Victor Reuther: 1912-2004

Victor Reuther died June 3. The youngest Reuther brother was a key organizer of the Flint sit-down strikes of 1936-37 that helped found the United Auto Workers.

Shortly before, he had gone to work in a big Detroit parts plant staffed mostly by women, with the expressed purpose of organizing. There he kicked off a sit-down strike that tripled wages, using his gifts of oratory to convince workers to stop production. He was 24 years old.

In Flint, Reuther tirelessly staffed the sound truck that kept up communication between the workers inside the occupied factory and their supporters outside. Police attacked the sit-downers with tear gas and bullets, and workers fought back with homemade slingshots.

As the UAW became established, Reuther became education director and then director of international affairs. He spent the early 1950s in Europe working for the CIO.

But after a career in the UAW’s Washington office, Reuther found it necessary to come out of retirement to help rebuild the union movement that he loved so much.


Reuther’s antennae went up in 1985 when he learned of the UAW’s unpublished agreement with the Saturn Corp. That contract disavowed seniority and committed union officials to act as both union representatives and supervisors. “I spent my whole life in the UAW and I am not accustomed to sitting on the sidelines and seeing gains made at great cost after great struggle over many long years just tossed away,” Reuther said. “I can’t remain silent.”



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Reuther then lent his name, his passion, and his oratorical skills to the New Directions Movement within the UAW, the rank-and-file movement that tried—unsuccessfully—to deflect the union from its downward spiral into “jointness.”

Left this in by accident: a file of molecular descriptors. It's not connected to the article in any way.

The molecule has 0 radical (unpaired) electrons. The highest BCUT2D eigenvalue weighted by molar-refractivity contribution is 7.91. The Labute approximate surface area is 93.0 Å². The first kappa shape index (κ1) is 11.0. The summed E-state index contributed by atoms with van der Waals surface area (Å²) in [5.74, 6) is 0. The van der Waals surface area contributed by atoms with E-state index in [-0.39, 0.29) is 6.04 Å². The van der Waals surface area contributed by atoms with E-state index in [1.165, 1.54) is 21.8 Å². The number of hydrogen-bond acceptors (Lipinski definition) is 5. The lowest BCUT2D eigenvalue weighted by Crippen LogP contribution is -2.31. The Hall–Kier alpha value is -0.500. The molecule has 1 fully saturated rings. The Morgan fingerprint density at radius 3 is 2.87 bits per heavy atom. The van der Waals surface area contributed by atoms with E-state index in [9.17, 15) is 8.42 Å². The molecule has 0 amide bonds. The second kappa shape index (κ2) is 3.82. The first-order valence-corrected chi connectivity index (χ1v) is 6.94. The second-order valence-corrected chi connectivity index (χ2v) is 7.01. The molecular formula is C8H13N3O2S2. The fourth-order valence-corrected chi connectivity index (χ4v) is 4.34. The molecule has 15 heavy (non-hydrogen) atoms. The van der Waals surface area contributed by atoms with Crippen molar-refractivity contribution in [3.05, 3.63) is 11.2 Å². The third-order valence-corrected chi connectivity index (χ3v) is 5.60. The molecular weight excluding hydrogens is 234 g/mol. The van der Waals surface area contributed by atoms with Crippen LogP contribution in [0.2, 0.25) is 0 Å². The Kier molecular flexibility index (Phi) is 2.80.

Reuther saw that the leadership had circled the wagons and become stagnant. In a foreword to Labor Notes’ 1988 book, Choosing Sides: Unions and the Team Concept, he wrote: “The unions are ill prepared to defend themselves from so subtle and insidious a management strategy. Our unions have grown more and more centralized and bureaucratic…The revitalization and democratization of the unions is essential.”

The UAW responded by denouncing Reuther. When he and other New Directions leaders spoke at the 1989 Labor Notes Conference, protesters bused in by the UAW picketed outside.

Reuther inspired listeners at conferences of the Association for Union Democracy, Teamsters for a Democratic Union, and the Canadian Auto Workers as well. He was a brilliant and inspirational speaker of the old school—polished phrases, no notes, lessons from history, and common sense.

He told the Labor Notes Conference, “The men and women who fought for industrial unionism 50 years ago would be proud of those who are attending the Labor Notes Conference today. You are taking a stand for strong unions, justice and solidarity, as we did 50 years ago.”

Throughout, Reuther remained down-to-earth. When we asked his co-workers to comment on his legacy, his friend Jerry Tucker replied, “Vic would be the first to say, ‘Let’s get the point out that you have to stand up for what you believe and bosses are never to be trusted. That would be more than adequate.’”

A memorial service will be held Monday, July 19, 4-6pm at the All Souls Memorial Episcopal, 2300 Cathedral Avenue NW, Washington, DC. Speakers will include Jerry Tucker and Presidents Ron Gettelfinger of the UAW and Buzz Hargrove of the CAW.